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US Congress backs Russia sanctions which could slow Nord Stream II

PR dla Zagranicy
Paweł Kononczuk 26.07.2017 10:06
The lower house of the US Congress on Tuesday backed new sanctions against Russia which could hit the planned Nord Stream II pipeline that has been vocally opposed by Warsaw.
Capitol Hill, home of US Congress. Photo: Architect of the Capitol aoc.gov/Wikimedia Commons (Public Domain)Capitol Hill, home of US Congress. Photo: Architect of the Capitol aoc.gov/Wikimedia Commons (Public Domain)

The house voted 419 for and three against new sanctions targeting Moscow over its role in the conflict in Ukraine. They could hit crucial sectors of the Russian economy, including weapons sales and energy exports.

The move by Congress, which needs to be approved by the US Senate and President Donald Trump, also allows for sanctions against companies involved in energy projects.

This could include Nord Stream II, a pipeline connecting Russia and Germany through the Baltic Sea, circumventing Poland, Ukraine and the Baltic States.

It would double Russia’s capacity of 55 billion cubic metres of gas currently being sent through the existing Nord Stream pipeline.

The new pipeline could allow Russia to stop sending gas to the EU through Ukraine, undermine energy security in Central and Eastern Europe and increase the EU’s dependence on Russia for gas.

Some US media reports suggest the vote was retribution for Moscow's alleged meddling in 2016 US presidential elections and Donald Trump’s friendliness with Russian President Vladimir Putin, while others said it was a nod to Trump’s “America first” pledges.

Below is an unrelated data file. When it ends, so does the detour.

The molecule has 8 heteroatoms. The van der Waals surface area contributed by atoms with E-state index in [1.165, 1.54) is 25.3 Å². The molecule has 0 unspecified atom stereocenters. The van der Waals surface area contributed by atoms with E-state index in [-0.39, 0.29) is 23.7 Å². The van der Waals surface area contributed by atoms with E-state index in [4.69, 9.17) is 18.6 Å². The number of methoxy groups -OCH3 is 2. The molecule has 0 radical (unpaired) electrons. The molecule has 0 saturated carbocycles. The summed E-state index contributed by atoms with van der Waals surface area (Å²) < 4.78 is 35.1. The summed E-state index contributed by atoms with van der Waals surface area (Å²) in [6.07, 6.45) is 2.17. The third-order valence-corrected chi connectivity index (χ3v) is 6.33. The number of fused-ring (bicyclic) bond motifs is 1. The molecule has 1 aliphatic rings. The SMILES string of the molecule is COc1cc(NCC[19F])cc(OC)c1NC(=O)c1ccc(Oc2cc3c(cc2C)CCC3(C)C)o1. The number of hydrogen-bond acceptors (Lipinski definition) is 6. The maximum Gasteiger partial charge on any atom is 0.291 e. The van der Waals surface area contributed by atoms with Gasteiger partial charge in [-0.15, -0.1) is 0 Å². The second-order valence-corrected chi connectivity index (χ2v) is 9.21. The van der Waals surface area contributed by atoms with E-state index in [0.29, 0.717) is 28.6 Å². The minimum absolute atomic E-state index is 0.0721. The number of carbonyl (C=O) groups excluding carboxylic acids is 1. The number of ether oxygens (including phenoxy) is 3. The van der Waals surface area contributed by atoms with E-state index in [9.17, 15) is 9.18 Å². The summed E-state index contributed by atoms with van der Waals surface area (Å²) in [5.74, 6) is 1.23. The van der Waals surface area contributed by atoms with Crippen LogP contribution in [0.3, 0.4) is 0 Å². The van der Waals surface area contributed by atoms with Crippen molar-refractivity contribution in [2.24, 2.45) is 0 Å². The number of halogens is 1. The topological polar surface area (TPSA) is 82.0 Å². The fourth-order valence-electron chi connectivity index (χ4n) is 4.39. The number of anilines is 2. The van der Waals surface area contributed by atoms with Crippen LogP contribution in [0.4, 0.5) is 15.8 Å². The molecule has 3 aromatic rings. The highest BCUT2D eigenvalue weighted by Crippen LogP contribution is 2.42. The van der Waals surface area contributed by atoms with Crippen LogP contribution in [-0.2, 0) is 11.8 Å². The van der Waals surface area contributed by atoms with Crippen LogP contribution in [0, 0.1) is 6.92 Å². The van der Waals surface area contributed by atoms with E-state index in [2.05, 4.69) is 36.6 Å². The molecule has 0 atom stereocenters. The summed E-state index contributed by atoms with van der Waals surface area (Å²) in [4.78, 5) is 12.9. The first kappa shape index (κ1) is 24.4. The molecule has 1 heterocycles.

Ahead of the vote in Congress on Tuesday, the EU lobbied Washington against the bill.

Major European companies could be affected by the sanctions, including Germany’s Wintershall and Uniper, Austria’s OMV and British-Dutch Shell, which all have shares in Nord Stream II.

It could also hit Germany’s E.ON, France's Engie and the Netherland's Gasunie, and others tied to Nord Stream.

European Commission President Jean-Claude Juncker has said the sanctions, and the European Union’s response to them, would be discussed in Brussels on Wednesday.

When sanctions were first imposed in 2014 under the Obama administration, it was done in close coordination with the EU.

Washington and Brussels continued synchronised Russian policy in response to the Ukraine conflict until Donald Trump took over the White House earlier this year.

Earlier this month Trump held talks in Warsaw, with energy high on the agenda.

He vowed to support Poland and its regional partners in decreasing gas dependence on Russia.

The sanctions, which also affect North Korea and Iran, need to be passed by the US Senate before they land on Trump’s desk for approval.

(vb/pk)

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